Chronic wasting disease found in seven more W.Va. deer

ELKINS, W.Va. — A biologist with the West Virginia Division of Natural Resources confirmed Thursday that seven additional deer have tested positive for chronic wasting disease.

All of the deer were harvested by hunters during the 2015 season and all came from the central portion of Hampshire County where CWD was first confirmed more than a decade ago.

Wildlife Biologist Jim Crum said CWD is known to exist throughout Hampshire County.

"Let's put it this way," he said. "There is no place within the 644 square miles of Hampshire County where you are more than five miles from where CWD was confirmed in a deer."

The recent positives bring to 186 the number of deer confirmed to have been infected in West Virginia since 2005. Four of those were from Hardy County, but the remainder were from Hampshire County.

The DNR has attempted to slow spread of the disease by making it illegal to bait for deer, not only in the counties were CWD has been found, but in adjacent counties. Baiting, which congregates deer and facilitates the spread of disease, is now prohibited in Grant, Mineral, Hampshire, Hardy, Morgan, Berkeley and Jefferson counties. In addition, transportation of whole deer carcasses is restricted in Hardy, Hampshire and the western portion of Morgan counties.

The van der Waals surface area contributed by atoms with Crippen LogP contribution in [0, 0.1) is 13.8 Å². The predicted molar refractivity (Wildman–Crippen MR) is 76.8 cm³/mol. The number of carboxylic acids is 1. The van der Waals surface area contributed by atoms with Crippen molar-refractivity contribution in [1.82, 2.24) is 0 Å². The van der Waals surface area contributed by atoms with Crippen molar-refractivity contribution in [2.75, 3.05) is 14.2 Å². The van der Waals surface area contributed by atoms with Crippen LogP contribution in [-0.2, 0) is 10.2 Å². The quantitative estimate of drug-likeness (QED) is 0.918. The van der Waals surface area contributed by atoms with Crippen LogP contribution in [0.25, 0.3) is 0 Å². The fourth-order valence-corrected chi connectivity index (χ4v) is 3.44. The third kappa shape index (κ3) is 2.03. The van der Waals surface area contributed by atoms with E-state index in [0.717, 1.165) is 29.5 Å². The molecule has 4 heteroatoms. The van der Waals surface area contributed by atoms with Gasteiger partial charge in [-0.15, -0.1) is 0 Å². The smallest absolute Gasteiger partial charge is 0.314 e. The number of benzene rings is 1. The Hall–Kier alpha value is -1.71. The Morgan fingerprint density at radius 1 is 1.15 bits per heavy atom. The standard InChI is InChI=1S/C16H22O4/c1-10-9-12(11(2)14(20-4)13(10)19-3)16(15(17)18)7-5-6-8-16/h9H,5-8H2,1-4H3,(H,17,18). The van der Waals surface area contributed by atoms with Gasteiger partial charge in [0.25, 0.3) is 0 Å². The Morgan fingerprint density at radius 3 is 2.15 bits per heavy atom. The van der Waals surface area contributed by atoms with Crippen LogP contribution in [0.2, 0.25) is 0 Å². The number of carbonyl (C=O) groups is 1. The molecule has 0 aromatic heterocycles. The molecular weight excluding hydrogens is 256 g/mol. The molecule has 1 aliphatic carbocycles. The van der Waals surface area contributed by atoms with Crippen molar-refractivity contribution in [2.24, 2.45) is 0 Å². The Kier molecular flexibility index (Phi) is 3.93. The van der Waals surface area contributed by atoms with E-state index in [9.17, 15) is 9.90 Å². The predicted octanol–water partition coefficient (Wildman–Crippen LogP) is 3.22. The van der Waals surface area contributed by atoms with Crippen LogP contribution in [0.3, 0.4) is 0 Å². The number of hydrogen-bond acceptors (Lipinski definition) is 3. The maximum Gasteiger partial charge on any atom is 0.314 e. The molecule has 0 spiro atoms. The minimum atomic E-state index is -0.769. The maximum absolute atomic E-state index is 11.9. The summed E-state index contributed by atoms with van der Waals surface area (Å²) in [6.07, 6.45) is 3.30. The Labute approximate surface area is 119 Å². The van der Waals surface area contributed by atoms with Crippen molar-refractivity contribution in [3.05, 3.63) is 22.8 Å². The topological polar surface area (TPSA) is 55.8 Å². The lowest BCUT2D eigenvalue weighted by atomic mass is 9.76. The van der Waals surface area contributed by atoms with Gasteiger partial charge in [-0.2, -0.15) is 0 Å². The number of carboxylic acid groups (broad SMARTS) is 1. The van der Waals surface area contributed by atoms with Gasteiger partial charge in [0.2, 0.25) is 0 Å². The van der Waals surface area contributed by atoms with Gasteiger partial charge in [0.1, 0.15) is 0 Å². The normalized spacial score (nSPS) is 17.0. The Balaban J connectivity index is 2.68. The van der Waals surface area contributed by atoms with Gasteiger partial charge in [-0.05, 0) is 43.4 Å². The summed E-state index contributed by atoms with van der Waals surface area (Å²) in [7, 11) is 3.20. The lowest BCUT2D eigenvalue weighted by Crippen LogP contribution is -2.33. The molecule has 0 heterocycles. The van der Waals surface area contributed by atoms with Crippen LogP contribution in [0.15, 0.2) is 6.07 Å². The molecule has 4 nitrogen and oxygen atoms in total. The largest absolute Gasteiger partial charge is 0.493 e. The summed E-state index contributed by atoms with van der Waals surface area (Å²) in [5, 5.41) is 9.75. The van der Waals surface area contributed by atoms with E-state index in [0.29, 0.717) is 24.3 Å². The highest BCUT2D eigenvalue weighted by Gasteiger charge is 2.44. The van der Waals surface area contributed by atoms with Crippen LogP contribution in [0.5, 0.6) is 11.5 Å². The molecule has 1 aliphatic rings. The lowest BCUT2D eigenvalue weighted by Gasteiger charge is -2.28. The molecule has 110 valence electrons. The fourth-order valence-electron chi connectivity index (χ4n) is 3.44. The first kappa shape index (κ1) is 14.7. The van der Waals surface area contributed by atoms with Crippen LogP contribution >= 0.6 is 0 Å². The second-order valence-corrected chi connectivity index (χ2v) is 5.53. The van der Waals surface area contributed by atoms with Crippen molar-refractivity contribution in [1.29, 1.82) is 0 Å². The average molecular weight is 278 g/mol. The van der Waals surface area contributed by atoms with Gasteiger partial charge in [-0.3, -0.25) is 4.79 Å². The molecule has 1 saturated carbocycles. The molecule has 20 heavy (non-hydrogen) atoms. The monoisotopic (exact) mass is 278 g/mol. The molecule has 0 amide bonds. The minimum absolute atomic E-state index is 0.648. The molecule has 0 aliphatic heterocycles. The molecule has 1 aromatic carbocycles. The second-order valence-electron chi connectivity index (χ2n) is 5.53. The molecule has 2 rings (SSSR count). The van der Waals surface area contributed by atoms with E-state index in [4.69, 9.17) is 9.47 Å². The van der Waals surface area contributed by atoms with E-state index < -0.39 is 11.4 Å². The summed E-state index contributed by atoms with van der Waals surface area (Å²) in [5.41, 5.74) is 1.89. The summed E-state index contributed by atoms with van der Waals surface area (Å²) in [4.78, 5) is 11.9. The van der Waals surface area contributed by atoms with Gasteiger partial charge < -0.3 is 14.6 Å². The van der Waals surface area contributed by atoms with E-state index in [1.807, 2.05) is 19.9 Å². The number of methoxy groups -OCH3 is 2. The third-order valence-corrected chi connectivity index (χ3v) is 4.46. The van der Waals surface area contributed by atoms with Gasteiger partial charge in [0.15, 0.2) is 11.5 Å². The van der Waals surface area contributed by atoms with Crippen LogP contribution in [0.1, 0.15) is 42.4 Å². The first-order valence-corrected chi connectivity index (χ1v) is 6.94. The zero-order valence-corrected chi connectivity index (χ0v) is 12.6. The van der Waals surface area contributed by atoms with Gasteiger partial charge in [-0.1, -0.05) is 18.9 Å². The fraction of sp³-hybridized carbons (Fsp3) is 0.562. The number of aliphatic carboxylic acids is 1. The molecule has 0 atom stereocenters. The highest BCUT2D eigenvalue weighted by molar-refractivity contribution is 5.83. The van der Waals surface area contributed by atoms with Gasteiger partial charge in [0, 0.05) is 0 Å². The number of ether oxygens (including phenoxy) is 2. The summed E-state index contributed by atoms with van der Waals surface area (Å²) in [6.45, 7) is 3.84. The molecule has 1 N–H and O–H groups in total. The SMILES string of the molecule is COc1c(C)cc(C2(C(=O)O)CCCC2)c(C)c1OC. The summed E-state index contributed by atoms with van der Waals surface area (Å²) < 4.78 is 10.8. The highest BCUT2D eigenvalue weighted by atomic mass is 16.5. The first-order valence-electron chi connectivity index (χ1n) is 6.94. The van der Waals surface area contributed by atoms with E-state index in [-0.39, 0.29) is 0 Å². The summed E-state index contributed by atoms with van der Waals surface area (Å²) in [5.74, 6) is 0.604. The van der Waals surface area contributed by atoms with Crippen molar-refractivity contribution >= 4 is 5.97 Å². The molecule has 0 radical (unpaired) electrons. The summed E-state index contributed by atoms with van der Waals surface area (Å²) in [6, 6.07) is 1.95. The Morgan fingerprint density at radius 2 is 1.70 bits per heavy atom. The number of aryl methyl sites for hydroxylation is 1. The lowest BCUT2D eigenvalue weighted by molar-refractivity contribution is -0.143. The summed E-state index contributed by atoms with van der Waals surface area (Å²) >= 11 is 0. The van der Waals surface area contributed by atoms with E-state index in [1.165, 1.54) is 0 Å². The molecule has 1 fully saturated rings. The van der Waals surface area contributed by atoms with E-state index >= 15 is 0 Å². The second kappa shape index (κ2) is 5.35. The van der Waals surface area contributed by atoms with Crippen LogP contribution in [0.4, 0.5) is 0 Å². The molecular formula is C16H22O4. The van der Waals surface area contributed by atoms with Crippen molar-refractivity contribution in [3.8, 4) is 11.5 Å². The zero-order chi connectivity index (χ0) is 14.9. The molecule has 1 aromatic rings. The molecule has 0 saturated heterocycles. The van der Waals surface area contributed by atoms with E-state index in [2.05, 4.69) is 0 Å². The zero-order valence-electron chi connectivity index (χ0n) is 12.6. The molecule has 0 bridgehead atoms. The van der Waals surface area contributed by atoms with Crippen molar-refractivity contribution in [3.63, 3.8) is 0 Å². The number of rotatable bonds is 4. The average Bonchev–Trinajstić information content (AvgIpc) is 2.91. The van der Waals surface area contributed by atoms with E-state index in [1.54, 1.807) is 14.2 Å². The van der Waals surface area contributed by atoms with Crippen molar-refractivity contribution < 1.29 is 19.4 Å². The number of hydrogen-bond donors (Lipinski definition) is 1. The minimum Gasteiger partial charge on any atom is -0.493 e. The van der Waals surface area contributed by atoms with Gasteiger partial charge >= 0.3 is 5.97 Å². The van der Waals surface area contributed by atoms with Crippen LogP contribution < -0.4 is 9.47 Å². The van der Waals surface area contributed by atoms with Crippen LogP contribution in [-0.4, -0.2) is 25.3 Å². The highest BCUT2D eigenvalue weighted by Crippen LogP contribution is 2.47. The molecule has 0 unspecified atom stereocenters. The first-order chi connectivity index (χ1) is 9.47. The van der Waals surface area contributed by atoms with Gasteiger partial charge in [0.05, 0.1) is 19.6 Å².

Because the recent CWD positives are from an area known to already have the disease, no new regulations will be coming, according to Crum.

"We don't promote the use of bait or feed," said Chris Ryan, supervisor of game management services for DNR. "There are very limited uses of bait or feed in research and management. The use of bait or feed typically promotes the spread of wildlife diseases by concentrating those animals around a specific food source. In addition, harvests will be lower in years of higher mast abundance, primarily because the animals won't come to the bait and hunters won't change their routine."

In Maryland, 11 deer have tested positive for CWD, all in Allegany County. Recently, the Maryland Wildlife & Heritage Service took a different approach than West Virginia, eliminating an existing ban on baiting. Director Paul Peditto said the ban, along with transportation restrictions, had diminished deer hunting participation, thus allowing the herd to expand and become more susceptible to the spread of CWD.

Michael A. Sawyers is outdoor editor and staff writer at the Cumberland Times-News. Follow him on Twitter @CTNMikeSawyers.

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